Inflation may be cooling — just not yet fast enough for the Federal Reserve. Chair Jerome Powell offered a nuanced view Wednesday of how the Fed intends to address its core challenge at a time when inflation is both way below its peak but still well above the central bank’s 2% target: Give it more time, and maybe some help from additional interest rate hikes. Yet on a hopeful note, Powell also suggested that the trends that are needed to further slow inflation, from lower apartment rents to slowergrowing wages, are starting to click into place. As a result, the Fed decided Wednesday to forgo another increase in its benchmark interest rate, leaving it at about 5.1%. The pause followed 10 straight hikes in 15 months — the fastest series of increases in four decades. By leaving rates alone, at least for now, Powell and other top Fed officials hope to use the extra time to more fully assess how higher borrowing rates have affected inflation and the economy. They also want to see whether the collapse of three large banks this spring will weigh on lending and growth.
In a surprisingly hawkish signal, the Fed’s policymakers issued projections Wednesday showing they envision as many as two additional quarter-point rate hikes before the year ends. (In Fed parlance, “hawks” generally favor higher rates to quell inflation, while “doves” typically advocate lower rates to aid a healthy job market.) Before this week’s policy meeting, Fed watchers had expected the policymakers to signal just one more rate increase this year. In their new projections, the members of the Fed’s interest-rate committee were less divided than many economists had expected, with 12 of the 18 policymakers foreseeing at least two more quarter-point rate increases. Four favored one quarter-point hike. Only two envisioned keeping rates unchanged. The policymakers also predicted that their benchmark rate will stay higher for longer than they envisioned three months ago. Powell noted that wage growth has slowed and cited some signs that the job market is cooling. Those factors, he added, should reduce inflationary pressures.
“I would almost say that the conditions that we need to see in place to get inflation down are coming into place,” Powell said. “But the process of that actually working on inflation is going to take some time.” Inflation dropped to 4% in May compared with a year earlier, down sharply from a 9.1% peak last June. And many economists expect it to decline further. Rental costs are falling, and used car prices, which spiked in April and May, are also likely to drop. Yet Powell underscored that the Fed will need to feel confident that inflation is moving steadily closer to its 2% target. “We’re two and a quarter years into this, and forecasters, including Fed forecasters, have consistently thought that inflation was about to turn down … and been wrong,” he said. “We want to get inflation down to 2%, and we just don’t see that yet.” At the same time, Powell stopped short of saying the Fed’s policymakers have committed to resuming their hikes when they next meet in late July. At one point in the news conference, he referred to Wednesday’s decision as a “skip,” which would imply that the Fed planned to raise rates at the July meeting. He then corrected himself: “I shouldn’t call it a skip,” he said.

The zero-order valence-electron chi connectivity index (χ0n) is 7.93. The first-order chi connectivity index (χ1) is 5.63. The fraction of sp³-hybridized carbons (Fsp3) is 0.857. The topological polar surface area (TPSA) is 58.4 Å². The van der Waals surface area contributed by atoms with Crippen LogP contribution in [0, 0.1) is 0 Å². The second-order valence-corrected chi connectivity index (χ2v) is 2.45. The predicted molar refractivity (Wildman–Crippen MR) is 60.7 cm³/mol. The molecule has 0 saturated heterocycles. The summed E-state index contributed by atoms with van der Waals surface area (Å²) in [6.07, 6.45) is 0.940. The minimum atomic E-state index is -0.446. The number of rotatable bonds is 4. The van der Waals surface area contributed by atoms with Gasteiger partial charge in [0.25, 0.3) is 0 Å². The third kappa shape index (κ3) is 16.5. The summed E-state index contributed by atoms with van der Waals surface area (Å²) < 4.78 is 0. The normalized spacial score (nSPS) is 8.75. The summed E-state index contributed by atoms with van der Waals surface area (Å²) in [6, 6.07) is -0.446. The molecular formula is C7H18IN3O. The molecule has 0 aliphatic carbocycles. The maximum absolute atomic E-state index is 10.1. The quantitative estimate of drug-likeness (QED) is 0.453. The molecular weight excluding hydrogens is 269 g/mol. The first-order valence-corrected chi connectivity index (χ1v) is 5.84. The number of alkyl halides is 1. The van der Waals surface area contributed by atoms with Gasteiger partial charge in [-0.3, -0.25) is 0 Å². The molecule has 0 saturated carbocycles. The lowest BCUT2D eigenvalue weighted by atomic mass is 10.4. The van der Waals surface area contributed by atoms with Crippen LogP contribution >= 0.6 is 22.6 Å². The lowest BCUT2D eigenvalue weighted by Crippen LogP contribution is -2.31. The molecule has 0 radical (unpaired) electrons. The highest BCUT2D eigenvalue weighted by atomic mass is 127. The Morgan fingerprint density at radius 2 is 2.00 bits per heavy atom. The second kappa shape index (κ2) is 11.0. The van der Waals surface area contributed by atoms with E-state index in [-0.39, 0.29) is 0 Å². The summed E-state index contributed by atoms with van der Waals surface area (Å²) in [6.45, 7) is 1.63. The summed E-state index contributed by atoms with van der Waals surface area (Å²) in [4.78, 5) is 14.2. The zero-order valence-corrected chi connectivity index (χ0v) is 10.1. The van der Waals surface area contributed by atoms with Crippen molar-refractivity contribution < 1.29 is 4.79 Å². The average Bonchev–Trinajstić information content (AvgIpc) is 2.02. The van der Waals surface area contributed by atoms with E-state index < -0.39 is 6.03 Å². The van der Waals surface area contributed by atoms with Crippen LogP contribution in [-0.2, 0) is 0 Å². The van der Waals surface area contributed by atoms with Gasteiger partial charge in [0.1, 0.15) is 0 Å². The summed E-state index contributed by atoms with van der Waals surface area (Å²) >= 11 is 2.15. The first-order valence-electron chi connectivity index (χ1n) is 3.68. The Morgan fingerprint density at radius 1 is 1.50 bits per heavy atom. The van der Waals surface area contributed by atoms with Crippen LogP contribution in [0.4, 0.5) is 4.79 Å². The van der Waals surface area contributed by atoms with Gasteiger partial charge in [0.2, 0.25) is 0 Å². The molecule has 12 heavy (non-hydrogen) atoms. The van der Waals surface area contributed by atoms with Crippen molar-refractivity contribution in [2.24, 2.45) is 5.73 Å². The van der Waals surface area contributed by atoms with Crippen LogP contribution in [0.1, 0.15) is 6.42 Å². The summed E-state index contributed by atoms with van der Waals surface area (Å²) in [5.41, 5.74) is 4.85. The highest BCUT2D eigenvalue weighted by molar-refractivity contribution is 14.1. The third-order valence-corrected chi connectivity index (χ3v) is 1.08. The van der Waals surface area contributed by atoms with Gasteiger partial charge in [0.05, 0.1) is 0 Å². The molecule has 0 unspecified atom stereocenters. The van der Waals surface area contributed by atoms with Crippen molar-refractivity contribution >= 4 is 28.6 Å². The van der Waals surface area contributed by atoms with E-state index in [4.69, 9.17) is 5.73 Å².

But Powell emphasized that the Fed wants to move more slowly after its breakneck pace last year, when it carried out four straight threequarter-point hikes, followed by a half-point increase and then three quarter-point hikes this year. The Fed’s aggressive streak of rate hikes, which have made mortgages, auto loans, credit cards and business borrowing costlier, have been intended to slow spending and defeat the worst bout of inflation in four decades. Average credit card rates have surpassed 20% to a record high. “Given how far we have come, it may make sense for rates to move higher but at a more moderate pace,” he said. “It’s just the idea that we’re trying to get this right.” Should inflation come down further, some economists think the Fed may not actually have to raise rates again. “With inflation set to moderate noticeably, we are skeptical that the Fed will resume hiking interest rates,” Ryan Sweet, chief U.S. economist of Oxford Economics, wrote in a note. “Our baseline forecast is for the Fed to remain on hold through the remainder of this year before gradually easing in early 2024.” One reason why Fed officials may be predicting additional rate hikes is that the economy has remained surprisingly resilient this year, with more persistent inflation that might require higher rates to cool.
Their updated forecasts show them predicting economic growth of 1% for 2023, an upgrade from a meager 0.4% forecast in March. And they expect “core” inflation, which excludes volatile food and energy prices, of 3.9% by year’s end, higher than they expected three months ago. Powell and other top policymakers have also indicated that they want to assess how much a pullback in bank lending might be weakening the economy. Banks have been slowing their lending — and demand for loans has fallen — as interest rates have risen. Some analysts have expressed concern that the collapse of three large banks last spring could cause nervous lenders to sharply tighten their loan qualifications. The economy has so far fared better than the central bank and most economists had expected at the beginning of the year. Companies are still hiring at a robust pace, which has helped encourage many people to keep spending, particularly on travel, dining out and entertainment.